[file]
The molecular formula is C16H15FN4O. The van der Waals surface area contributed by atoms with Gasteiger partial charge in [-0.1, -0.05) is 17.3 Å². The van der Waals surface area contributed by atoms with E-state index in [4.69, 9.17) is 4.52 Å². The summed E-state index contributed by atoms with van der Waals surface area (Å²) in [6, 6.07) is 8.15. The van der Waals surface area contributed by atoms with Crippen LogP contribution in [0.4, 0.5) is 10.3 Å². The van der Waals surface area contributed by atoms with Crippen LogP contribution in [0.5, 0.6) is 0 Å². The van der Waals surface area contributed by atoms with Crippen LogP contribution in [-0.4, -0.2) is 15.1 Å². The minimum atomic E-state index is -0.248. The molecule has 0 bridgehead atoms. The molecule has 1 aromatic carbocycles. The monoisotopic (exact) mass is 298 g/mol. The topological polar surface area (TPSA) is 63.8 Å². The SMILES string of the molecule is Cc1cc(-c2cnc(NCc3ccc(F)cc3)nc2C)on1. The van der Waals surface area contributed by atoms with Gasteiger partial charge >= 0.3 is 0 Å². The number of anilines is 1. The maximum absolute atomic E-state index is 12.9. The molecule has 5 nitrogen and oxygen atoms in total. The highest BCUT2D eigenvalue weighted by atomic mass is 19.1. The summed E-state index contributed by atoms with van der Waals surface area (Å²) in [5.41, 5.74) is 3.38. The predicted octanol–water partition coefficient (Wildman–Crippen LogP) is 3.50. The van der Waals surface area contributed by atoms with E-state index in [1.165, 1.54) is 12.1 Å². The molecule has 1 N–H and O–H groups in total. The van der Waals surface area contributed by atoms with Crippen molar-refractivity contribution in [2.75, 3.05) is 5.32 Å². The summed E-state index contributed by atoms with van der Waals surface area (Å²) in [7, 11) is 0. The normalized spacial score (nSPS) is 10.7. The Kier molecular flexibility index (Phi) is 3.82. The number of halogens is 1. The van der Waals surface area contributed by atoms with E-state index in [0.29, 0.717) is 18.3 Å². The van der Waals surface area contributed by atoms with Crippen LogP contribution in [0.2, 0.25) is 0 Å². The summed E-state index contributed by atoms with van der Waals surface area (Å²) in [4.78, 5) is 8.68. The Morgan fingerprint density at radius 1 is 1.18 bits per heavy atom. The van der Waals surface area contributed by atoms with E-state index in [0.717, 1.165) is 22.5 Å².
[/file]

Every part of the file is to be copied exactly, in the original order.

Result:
The molecular formula is C16H15FN4O. The van der Waals surface area contributed by atoms with Gasteiger partial charge in [-0.1, -0.05) is 17.3 Å². The van der Waals surface area contributed by atoms with E-state index in [4.69, 9.17) is 4.52 Å². The summed E-state index contributed by atoms with van der Waals surface area (Å²) in [6, 6.07) is 8.15. The van der Waals surface area contributed by atoms with Crippen LogP contribution in [0.4, 0.5) is 10.3 Å². The van der Waals surface area contributed by atoms with Crippen LogP contribution in [0.5, 0.6) is 0 Å². The van der Waals surface area contributed by atoms with Crippen LogP contribution in [-0.4, -0.2) is 15.1 Å². The minimum atomic E-state index is -0.248. The molecule has 0 bridgehead atoms. The molecule has 1 aromatic carbocycles. The monoisotopic (exact) mass is 298 g/mol. The topological polar surface area (TPSA) is 63.8 Å². The SMILES string of the molecule is Cc1cc(-c2cnc(NCc3ccc(F)cc3)nc2C)on1. The van der Waals surface area contributed by atoms with Gasteiger partial charge >= 0.3 is 0 Å². The number of anilines is 1. The maximum absolute atomic E-state index is 12.9. The molecule has 5 nitrogen and oxygen atoms in total. The highest BCUT2D eigenvalue weighted by atomic mass is 19.1. The summed E-state index contributed by atoms with van der Waals surface area (Å²) in [5.41, 5.74) is 3.38. The predicted octanol–water partition coefficient (Wildman–Crippen LogP) is 3.50. The van der Waals surface area contributed by atoms with E-state index in [1.165, 1.54) is 12.1 Å². The molecule has 1 N–H and O–H groups in total. The van der Waals surface area contributed by atoms with Crippen molar-refractivity contribution in [2.75, 3.05) is 5.32 Å². The summed E-state index contributed by atoms with van der Waals surface area (Å²) in [7, 11) is 0. The normalized spacial score (nSPS) is 10.7. The Kier molecular flexibility index (Phi) is 3.82. The number of halogens is 1. The van der Waals surface area contributed by atoms with E-state index in [0.29, 0.717) is 18.3 Å². The van der Waals surface area contributed by atoms with Crippen LogP contribution in [0.2, 0.25) is 0 Å². The summed E-state index contributed by atoms with van der Waals surface area (Å²) in [4.78, 5) is 8.68. The Morgan fingerprint density at radius 1 is 1.18 bits per heavy atom. The van der Waals surface area contributed by atoms with E-state index in [0.717, 1.165) is 22.5 Å².